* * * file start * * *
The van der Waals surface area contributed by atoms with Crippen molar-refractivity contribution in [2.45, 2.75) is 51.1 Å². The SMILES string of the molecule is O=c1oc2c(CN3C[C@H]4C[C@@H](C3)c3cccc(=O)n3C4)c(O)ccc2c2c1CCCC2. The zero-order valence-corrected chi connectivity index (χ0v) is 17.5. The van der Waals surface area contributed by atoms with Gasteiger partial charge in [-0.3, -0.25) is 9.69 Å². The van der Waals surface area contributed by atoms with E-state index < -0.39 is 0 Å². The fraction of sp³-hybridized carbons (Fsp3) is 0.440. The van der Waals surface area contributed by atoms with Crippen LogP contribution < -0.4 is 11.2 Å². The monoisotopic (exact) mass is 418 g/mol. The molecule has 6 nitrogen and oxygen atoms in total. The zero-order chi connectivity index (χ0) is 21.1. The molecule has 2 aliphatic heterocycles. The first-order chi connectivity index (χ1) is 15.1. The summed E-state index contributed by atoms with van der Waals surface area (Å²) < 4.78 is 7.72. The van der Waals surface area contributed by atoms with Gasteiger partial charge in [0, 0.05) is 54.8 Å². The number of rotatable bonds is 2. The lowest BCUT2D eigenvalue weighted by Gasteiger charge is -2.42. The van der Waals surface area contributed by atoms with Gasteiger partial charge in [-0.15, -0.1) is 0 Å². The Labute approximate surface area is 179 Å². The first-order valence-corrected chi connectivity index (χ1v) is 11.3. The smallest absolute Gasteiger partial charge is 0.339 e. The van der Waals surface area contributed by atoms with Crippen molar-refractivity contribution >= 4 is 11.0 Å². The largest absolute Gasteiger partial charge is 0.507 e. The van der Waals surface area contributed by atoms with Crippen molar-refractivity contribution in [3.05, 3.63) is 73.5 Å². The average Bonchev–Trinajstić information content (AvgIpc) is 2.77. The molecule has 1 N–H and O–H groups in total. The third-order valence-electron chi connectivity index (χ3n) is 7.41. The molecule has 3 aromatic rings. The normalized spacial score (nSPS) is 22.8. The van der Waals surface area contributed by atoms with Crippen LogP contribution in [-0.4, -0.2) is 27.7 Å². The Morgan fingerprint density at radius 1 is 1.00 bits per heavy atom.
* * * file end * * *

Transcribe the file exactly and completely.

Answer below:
The van der Waals surface area contributed by atoms with Crippen molar-refractivity contribution in [2.45, 2.75) is 51.1 Å². The SMILES string of the molecule is O=c1oc2c(CN3C[C@H]4C[C@@H](C3)c3cccc(=O)n3C4)c(O)ccc2c2c1CCCC2. The zero-order valence-corrected chi connectivity index (χ0v) is 17.5. The van der Waals surface area contributed by atoms with Gasteiger partial charge in [-0.3, -0.25) is 9.69 Å². The van der Waals surface area contributed by atoms with E-state index < -0.39 is 0 Å². The fraction of sp³-hybridized carbons (Fsp3) is 0.440. The van der Waals surface area contributed by atoms with Crippen LogP contribution < -0.4 is 11.2 Å². The monoisotopic (exact) mass is 418 g/mol. The molecule has 6 nitrogen and oxygen atoms in total. The zero-order chi connectivity index (χ0) is 21.1. The molecule has 2 aliphatic heterocycles. The first-order chi connectivity index (χ1) is 15.1. The summed E-state index contributed by atoms with van der Waals surface area (Å²) < 4.78 is 7.72. The van der Waals surface area contributed by atoms with Gasteiger partial charge in [0, 0.05) is 54.8 Å². The number of rotatable bonds is 2. The lowest BCUT2D eigenvalue weighted by Gasteiger charge is -2.42. The van der Waals surface area contributed by atoms with Gasteiger partial charge in [-0.15, -0.1) is 0 Å². The Labute approximate surface area is 179 Å². The first-order valence-corrected chi connectivity index (χ1v) is 11.3. The smallest absolute Gasteiger partial charge is 0.339 e. The van der Waals surface area contributed by atoms with Crippen molar-refractivity contribution >= 4 is 11.0 Å². The largest absolute Gasteiger partial charge is 0.507 e. The van der Waals surface area contributed by atoms with Crippen molar-refractivity contribution in [3.05, 3.63) is 73.5 Å². The average Bonchev–Trinajstić information content (AvgIpc) is 2.77. The molecule has 1 N–H and O–H groups in total. The third-order valence-electron chi connectivity index (χ3n) is 7.41. The molecule has 3 aromatic rings. The normalized spacial score (nSPS) is 22.8. The van der Waals surface area contributed by atoms with Crippen LogP contribution in [-0.4, -0.2) is 27.7 Å². The Morgan fingerprint density at radius 1 is 1.00 bits per heavy atom.